Leadership of the Senate Commerce, Science, and Transportation Committee on Wednesday pressed the head of the National Telecommunications and Information Administration (NTIA) for necessary follow-up to passage earlier this year of the MOBILE NOW Act.
The law requires NTIA and the Federal Communications Commission (FCC) to find by 2020 at least 255 megahertz of spectrum now reserved for Federal government and nongovernment use, and to make the spectrum available on licensed and unlicensed bases for mobile and fixed wireless broadband use.
Committee Chairman John Thune, R-S.D., and Ranking Member Bill Nelson, D-Fla., who sponsored the MOBILE NOW Act, emphasized the need for NTIA to capitalize on the legislation.
While Thune praised the work NTIA has already done to implement provisions of MOBILE NOW Act, he said the law is not a panacea to the country’s broadband woes, but rather a “down payment” to the goal of improving broadband availability.
“Earlier this year, NTIA took a good first step and announced that it has identified 100 megahertz of spectrum–the 3450 to 3550 megahertz band–for potential repurposing for commercial wireless innovation,” Thune said during his opening statement. “I am glad to see NTIA move so quickly on a priority outlined in MOBILE NOW. But as I have stated many times, MOBILE NOW was just a down payment.”
Thune explained that freeing up spectrum–which MOBILE NOW will do–is just a first step. Next, NTIA needs to identify areas of the country struggling with a lack of broadband access.
“Knowing what parts of the country are unserved and prioritizing deployment in those areas is crucial to closing the digital divide,” he said, adding, “Mapping broadband availability relies on the quality of broadband data.”
David Redl, administrator of NTIA, agreed that compiling accurate service availability data is essential for bringing broadband to underserved areas.
“My experiences have shown me that if we want to have a coherent policy for bringing broadband to rural and hard-to-reach areas, we need accurate, reliable data analysis to properly inform private sector decisions, reduce regulatory barriers, and better coordinate Federal programs that fund broadband infrastructure,” he said.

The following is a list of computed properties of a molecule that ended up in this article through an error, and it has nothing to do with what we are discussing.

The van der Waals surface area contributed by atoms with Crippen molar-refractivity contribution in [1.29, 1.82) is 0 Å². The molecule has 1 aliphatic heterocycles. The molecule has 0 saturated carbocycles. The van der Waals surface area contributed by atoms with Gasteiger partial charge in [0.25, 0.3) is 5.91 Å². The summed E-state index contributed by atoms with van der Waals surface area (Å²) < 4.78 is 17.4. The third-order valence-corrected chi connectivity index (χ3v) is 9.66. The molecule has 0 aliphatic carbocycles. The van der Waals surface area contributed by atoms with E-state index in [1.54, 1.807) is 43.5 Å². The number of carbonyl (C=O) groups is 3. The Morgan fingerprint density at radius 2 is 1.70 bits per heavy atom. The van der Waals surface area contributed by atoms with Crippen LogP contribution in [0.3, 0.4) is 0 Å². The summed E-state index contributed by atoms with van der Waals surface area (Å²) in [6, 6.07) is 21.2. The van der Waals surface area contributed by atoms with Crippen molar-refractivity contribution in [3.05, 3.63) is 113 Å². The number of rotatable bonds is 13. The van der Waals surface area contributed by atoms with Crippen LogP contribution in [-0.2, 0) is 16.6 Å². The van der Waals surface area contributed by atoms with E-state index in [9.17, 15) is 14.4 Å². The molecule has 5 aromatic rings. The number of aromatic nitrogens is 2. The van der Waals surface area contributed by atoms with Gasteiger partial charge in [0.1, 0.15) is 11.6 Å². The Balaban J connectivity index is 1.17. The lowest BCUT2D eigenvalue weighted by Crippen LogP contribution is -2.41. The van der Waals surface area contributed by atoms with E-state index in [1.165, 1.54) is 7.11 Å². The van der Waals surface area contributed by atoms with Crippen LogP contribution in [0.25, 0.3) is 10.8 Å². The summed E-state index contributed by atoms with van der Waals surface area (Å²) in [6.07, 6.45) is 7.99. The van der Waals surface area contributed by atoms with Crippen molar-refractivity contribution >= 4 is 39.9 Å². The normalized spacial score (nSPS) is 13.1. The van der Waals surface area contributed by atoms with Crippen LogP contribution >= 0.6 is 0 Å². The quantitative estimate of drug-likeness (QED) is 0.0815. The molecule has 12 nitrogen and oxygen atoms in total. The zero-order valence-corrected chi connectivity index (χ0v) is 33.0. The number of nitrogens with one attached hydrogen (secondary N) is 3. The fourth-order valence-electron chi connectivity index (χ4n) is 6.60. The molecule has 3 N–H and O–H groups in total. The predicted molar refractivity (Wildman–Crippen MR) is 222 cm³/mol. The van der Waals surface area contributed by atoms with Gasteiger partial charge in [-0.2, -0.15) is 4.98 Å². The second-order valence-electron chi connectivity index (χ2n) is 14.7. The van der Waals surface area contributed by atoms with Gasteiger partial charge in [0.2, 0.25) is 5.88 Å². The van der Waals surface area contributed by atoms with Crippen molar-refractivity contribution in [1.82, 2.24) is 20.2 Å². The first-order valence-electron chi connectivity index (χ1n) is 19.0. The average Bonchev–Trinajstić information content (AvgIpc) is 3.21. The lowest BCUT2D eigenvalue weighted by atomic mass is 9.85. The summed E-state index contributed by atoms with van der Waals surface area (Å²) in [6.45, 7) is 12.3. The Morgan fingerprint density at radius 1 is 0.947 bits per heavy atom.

Redl touched on specific activities NTIA has undertaken to improve access in rural communities.
“NTIA continues to respond to the need for technical services and broadband leadership efforts by partnering with unserved and underserved communities, so that they can attract new business investments and spur economic growth,” he said. “NTIA’s strategy capitalizes on strong relationships with broadband providers, state and local organizations, businesses, non-profit organizations, foundations, and other Federal stakeholders.”
Thune also touched on FirstNet, the nationwide public safety broadband network, and the oversight role NTIA will have in the deployment and operation of the network.
“I am interested to hear what oversight efforts NTIA is conducting to ensure FirstNet meets its deployment and adoption goals throughout the country to safeguard the speedy and efficient deployment of this network, especially in rural and hard-to-reach areas,” Thune said, adding, “Our first responders deserve nothing less.”
Redl updated the committee on how NTIA is exercising its oversight powers on FirstNet, and also raised concerns about long-term funding for NTIA’s FirstNet oversight and support.
“[W]e have successfully implemented our process for our annual review and approval of FirstNet’s fees, which will bolster our monitoring and oversight of FirstNet’s long-term funding stability,” he said. “Both FirstNet and NTIA, as part of the Department of Commerce, will continue to ensure openness and transparency as FirstNet builds out its network. In addition, it should be noted that NTIA’s dedicated funding for its FirstNet oversight and support functions will end in 2022. I look forward to working with you and the Department to address how NTIA’s funding for such activities over the longer term can be met.”